Quality of geothermal effluents and emissions from climate change resilient technologies in Eburru and Olkaria, Nakuru County, Kenya
MetadataAfficher la notice complète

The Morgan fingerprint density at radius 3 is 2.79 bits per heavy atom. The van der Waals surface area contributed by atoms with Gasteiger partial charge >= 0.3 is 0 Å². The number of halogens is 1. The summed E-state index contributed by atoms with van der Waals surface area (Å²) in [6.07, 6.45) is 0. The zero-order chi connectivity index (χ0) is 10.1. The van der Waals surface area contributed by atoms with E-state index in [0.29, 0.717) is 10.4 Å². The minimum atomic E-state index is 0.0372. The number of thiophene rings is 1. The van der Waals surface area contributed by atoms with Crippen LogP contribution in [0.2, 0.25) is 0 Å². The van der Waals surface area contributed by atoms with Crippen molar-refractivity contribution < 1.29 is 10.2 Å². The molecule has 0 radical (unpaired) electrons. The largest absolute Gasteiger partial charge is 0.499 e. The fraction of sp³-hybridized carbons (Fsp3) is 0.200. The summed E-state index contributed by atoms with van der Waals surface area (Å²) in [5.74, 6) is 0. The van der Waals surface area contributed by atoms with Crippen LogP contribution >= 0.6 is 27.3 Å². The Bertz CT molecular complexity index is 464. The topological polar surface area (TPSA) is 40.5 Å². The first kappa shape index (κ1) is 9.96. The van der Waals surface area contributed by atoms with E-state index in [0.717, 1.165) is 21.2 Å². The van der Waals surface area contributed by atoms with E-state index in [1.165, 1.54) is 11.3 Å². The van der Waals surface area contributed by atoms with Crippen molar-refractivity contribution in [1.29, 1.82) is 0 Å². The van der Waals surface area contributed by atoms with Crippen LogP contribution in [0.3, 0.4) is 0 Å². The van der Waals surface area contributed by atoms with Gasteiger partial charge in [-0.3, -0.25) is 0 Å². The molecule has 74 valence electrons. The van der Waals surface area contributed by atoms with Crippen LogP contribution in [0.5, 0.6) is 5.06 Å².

Geothermal energy could be Climate Change Resilient subject to technological interventions employed in production. Kenya seeks to safeguard herself from Climate Change and its cascading impacts through clean energy sources such as Geothermal. Possible interventions to Climate Change entail adaptation, mitigation and building resilience. Most geothermal resources are located in fragile yet vital ecosystems including Olkaria and Eburru where the study focused on. A benign geothermal technology has to strike a balance between effective ecological functionality and economic prosperity for sustainability. There is urgent need to upscale stable energy provision while safeguarding important ecological zones necessary for Climate Resilience. The study determined the chemical characteristics of geothermal effluents and rain water. Trace elements analysed for these samples included Barium, Boron, Cadmium, Zinc, Lead, Copper, fluoride, sulphate, chloride, TDS and pH. Apart from these, concentrations of gases including carbon dioxide, methane, hydrogen sulphide and particulate matter were determined. Adequacy of technologies used in production were evaluated. This was achieved by analyzing gaseous concentrations and quality of effluents at various points of emissions and discharges. The capacity of intervening technologies to contain the fluid in a closed loop, or to minimize emissions and effluents, such as effluents re-injection were examined. The research design was exploratory since it offered integral insights as to the potential unintended consequences of geothermal energy. The research instruments used were focused group discussions, interviews, laboratory analysis, use of key informants and observations guide. Purposive, snowballing and simple random sampling were used. 80 wells were selected for sampling. One sample t-test was done using SPSS software at 95% confidence level. The results showed that geothermal exploration interfered with quality of borehole water. The p – value for fluoride at DCK borehole was 0.00 while its sigma value was 13.16. For discharging wells, p – value for boron concentration was 0.01 whereas its sigma value was 4.42. For well sites, p – value for zinc analysis was 0.00 while the sigma value was 3.98. The pH range for rain water was 5.76 to 6.86 which indicated acidic tendencies. Therefore, the constituents of discharging wells were ascertained to have high concentrations of trace elements that were toxic if released to the surrounding. The gaseous emissions further affected quality of rain water whose pH values were largely acidic. The gases released exceeded the permissible values for controlled zones. More so, the technological inadequacies were inevitable due to utilization of flash systems which had inherent handicaps. Average Carbon dioxide concentration was found to be 122.11 ppm which was above that recommended for controlled zones. Essentially, geothermal production had adverse impacts to the surrounding owing to technological inadequacies which resulted in discharge of toxic metallic concentrations to the fragile ecosystems that supported a wide range of species of plants and animals as well as social systems, all of which are imperative for cementing climate change resilience. The most benign strategy would be to contain the geothermal fluid within a closed loop system to minimize instances of emissions or effluents onto the surrounding.